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El-Bey v. New York Social Services Agencies

United States District Court, W.D. North Carolina, Charlotte Division

January 5, 2018



          Robert J. Conrad, Jr. United States District Judge

         THIS MATTER is before the Court on initial review of the Complaint, (Doc. No. 1), Plaintiff's Application to Proceed in District Court Without Prepaying Fees or Costs, (Doc. No. 3), and Plaintiff's motion seeking the status of her in forma pauperis application, (Doc. No. 4).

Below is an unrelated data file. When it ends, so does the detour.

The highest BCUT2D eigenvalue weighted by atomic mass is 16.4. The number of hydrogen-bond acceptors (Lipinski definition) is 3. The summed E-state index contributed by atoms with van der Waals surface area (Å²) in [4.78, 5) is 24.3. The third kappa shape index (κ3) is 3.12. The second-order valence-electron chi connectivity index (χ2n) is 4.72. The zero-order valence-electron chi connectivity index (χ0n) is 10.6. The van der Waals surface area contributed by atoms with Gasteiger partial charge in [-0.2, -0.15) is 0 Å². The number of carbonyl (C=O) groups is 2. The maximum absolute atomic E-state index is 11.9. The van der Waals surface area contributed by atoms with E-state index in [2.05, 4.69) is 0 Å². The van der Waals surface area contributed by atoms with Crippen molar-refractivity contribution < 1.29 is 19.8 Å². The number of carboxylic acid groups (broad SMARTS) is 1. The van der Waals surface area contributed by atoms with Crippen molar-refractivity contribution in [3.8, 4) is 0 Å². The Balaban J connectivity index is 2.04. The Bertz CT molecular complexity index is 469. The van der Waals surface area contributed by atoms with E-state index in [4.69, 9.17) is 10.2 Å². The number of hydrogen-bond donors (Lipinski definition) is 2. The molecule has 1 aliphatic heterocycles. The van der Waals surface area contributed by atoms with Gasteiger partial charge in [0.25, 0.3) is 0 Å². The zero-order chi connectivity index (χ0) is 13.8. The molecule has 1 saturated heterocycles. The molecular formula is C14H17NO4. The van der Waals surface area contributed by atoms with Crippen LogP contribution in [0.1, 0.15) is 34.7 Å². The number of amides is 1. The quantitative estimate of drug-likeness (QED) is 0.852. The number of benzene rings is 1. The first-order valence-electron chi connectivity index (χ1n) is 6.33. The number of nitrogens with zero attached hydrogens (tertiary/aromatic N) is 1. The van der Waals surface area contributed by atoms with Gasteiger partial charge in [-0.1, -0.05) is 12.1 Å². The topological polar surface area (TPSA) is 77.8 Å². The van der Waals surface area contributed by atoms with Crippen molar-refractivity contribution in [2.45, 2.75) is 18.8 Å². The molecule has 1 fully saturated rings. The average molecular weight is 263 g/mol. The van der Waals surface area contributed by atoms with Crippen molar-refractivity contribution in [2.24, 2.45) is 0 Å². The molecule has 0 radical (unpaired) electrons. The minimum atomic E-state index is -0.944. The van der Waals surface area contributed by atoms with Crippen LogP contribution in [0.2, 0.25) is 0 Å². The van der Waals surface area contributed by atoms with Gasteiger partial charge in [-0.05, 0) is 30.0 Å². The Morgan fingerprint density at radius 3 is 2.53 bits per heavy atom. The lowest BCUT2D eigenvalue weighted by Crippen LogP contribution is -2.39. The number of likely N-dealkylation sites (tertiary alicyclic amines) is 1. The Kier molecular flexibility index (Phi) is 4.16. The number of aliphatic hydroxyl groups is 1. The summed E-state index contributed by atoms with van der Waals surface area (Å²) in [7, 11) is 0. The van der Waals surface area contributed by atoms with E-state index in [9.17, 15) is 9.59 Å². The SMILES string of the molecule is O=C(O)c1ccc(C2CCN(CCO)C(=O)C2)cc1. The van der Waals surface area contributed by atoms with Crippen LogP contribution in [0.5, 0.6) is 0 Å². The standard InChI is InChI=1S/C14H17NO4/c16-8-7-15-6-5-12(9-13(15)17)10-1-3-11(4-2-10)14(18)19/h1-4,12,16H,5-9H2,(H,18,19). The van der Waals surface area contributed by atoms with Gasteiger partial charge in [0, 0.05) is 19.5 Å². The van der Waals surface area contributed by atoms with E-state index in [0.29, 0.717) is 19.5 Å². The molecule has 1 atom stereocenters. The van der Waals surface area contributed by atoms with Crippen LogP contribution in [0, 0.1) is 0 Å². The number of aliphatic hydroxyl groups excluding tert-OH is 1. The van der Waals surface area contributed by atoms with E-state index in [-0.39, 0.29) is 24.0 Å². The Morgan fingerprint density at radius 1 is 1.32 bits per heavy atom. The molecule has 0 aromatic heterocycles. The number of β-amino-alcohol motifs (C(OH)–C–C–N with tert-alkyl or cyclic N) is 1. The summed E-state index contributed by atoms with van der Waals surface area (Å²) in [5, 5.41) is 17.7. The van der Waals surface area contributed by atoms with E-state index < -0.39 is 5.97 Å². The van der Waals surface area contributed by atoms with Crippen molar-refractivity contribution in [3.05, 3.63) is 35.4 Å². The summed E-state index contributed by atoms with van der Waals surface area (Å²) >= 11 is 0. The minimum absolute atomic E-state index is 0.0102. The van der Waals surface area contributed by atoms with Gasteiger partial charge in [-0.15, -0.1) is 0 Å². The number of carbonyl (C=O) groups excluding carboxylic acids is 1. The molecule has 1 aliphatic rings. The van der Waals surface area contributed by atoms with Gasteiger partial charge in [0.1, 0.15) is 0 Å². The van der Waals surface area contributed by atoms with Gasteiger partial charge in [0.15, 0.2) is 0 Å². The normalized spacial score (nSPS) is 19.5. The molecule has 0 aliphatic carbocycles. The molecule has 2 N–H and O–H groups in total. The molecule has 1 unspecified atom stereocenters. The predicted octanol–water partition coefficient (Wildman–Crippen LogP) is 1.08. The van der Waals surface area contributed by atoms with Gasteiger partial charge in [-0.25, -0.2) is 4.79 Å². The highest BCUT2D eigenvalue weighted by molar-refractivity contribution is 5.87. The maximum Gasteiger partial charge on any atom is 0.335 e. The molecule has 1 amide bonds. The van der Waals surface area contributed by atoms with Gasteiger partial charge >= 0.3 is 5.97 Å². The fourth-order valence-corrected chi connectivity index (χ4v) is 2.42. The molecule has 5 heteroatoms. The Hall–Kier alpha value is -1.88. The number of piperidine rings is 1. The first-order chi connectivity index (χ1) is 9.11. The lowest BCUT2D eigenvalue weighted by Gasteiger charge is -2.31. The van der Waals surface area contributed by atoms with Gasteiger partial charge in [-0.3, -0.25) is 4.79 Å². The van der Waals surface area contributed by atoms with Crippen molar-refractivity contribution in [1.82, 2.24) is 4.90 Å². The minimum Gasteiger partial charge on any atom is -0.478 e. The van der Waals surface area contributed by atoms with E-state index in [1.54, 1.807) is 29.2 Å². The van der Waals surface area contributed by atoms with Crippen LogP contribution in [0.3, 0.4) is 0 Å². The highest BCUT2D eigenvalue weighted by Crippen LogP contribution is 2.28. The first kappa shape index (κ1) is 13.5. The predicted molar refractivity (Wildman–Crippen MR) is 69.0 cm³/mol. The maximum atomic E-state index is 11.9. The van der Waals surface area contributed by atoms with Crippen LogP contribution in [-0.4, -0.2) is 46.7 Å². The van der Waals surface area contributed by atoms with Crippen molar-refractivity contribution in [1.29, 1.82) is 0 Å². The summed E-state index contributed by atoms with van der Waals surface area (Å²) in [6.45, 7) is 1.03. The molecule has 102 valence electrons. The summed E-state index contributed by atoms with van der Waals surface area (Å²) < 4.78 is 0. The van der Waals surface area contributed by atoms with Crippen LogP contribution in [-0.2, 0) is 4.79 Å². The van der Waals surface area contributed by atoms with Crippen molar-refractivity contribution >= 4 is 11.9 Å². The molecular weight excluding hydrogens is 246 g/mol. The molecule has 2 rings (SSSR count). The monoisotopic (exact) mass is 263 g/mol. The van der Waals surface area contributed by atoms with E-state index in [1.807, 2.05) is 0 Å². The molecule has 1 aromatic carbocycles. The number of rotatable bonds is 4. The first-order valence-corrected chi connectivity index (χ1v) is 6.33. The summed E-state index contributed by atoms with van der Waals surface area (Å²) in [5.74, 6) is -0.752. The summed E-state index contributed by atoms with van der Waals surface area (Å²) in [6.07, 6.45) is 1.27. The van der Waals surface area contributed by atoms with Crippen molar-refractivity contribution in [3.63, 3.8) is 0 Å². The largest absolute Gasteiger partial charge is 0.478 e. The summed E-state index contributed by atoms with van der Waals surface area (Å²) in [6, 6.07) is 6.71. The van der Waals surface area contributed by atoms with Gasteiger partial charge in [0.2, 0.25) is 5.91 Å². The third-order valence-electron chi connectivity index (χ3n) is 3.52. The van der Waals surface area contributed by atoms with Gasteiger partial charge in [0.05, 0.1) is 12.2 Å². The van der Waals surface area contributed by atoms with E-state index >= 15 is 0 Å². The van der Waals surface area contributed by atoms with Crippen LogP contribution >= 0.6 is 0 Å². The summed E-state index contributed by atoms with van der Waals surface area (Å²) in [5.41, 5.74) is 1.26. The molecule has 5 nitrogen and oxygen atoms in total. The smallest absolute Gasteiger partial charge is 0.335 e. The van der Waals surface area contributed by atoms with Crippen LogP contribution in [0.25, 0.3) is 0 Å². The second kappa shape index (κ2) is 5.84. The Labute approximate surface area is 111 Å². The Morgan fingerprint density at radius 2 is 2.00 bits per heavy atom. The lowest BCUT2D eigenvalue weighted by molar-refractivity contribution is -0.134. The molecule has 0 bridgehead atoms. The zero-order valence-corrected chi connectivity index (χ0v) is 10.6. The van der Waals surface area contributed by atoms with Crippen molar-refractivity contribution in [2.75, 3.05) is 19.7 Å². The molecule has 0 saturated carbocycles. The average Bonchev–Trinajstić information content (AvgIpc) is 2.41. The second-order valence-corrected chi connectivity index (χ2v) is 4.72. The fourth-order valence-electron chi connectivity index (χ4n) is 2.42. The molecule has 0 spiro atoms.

Pro se Plaintiff Aneya Geannaire El-Bey, a resident of the State of South Carolina, filed this action on October 4, 2017, naming numerous federal, state, and private individuals and entities as Defendants. They include: New York Social Services Agencies, University of the State of New York, “Housing Authority, ” Social Security Administration, City of New York Vital Records, South Carolina Department of Vital Records, York Electric Cooperative, “Treasury Retail Securities Submission, ” and Carolinas Health Care Systems Behavioral Health Centers. (Doc. No. 1 at 1). Plaintiff seeks a “permanent injunction” “to restore my good name back to its proper original Authentic private citizen status, as well as seeking to restore and protect myself and my chidlrens economic health as well as being for future preservation for self growth and development, conscious awareness of self to experience, appreciate, and enjoy life to the fullest.” (Doc. No. 1 at 2). Plaintiff appears to believe that the United States Government, its agencies, and representatives, have been depriving her of funds as far back as her high school years because it considers her a United States citizen despite her assertions to the contrary: